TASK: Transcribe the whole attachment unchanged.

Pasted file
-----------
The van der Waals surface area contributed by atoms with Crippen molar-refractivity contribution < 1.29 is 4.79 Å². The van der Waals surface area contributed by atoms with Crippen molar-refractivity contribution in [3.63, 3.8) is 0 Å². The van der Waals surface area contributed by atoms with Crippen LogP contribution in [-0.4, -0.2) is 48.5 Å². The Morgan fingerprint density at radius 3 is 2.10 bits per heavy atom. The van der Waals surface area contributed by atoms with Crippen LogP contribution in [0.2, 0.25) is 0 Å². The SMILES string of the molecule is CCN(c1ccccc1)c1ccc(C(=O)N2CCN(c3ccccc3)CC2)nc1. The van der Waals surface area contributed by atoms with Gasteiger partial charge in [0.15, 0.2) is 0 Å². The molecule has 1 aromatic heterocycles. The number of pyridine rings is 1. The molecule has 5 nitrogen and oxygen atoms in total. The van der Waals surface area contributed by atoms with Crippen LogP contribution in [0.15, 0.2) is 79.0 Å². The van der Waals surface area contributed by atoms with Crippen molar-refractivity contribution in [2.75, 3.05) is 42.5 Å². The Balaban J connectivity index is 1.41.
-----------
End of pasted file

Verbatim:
The van der Waals surface area contributed by atoms with Crippen molar-refractivity contribution < 1.29 is 4.79 Å². The van der Waals surface area contributed by atoms with Crippen molar-refractivity contribution in [3.63, 3.8) is 0 Å². The van der Waals surface area contributed by atoms with Crippen LogP contribution in [-0.4, -0.2) is 48.5 Å². The Morgan fingerprint density at radius 3 is 2.10 bits per heavy atom. The van der Waals surface area contributed by atoms with Crippen LogP contribution in [0.2, 0.25) is 0 Å². The SMILES string of the molecule is CCN(c1ccccc1)c1ccc(C(=O)N2CCN(c3ccccc3)CC2)nc1. The van der Waals surface area contributed by atoms with Gasteiger partial charge in [0.15, 0.2) is 0 Å². The molecule has 1 aromatic heterocycles. The number of pyridine rings is 1. The molecule has 5 nitrogen and oxygen atoms in total. The van der Waals surface area contributed by atoms with Crippen LogP contribution in [0.15, 0.2) is 79.0 Å². The van der Waals surface area contributed by atoms with Crippen molar-refractivity contribution in [2.75, 3.05) is 42.5 Å². The Balaban J connectivity index is 1.41.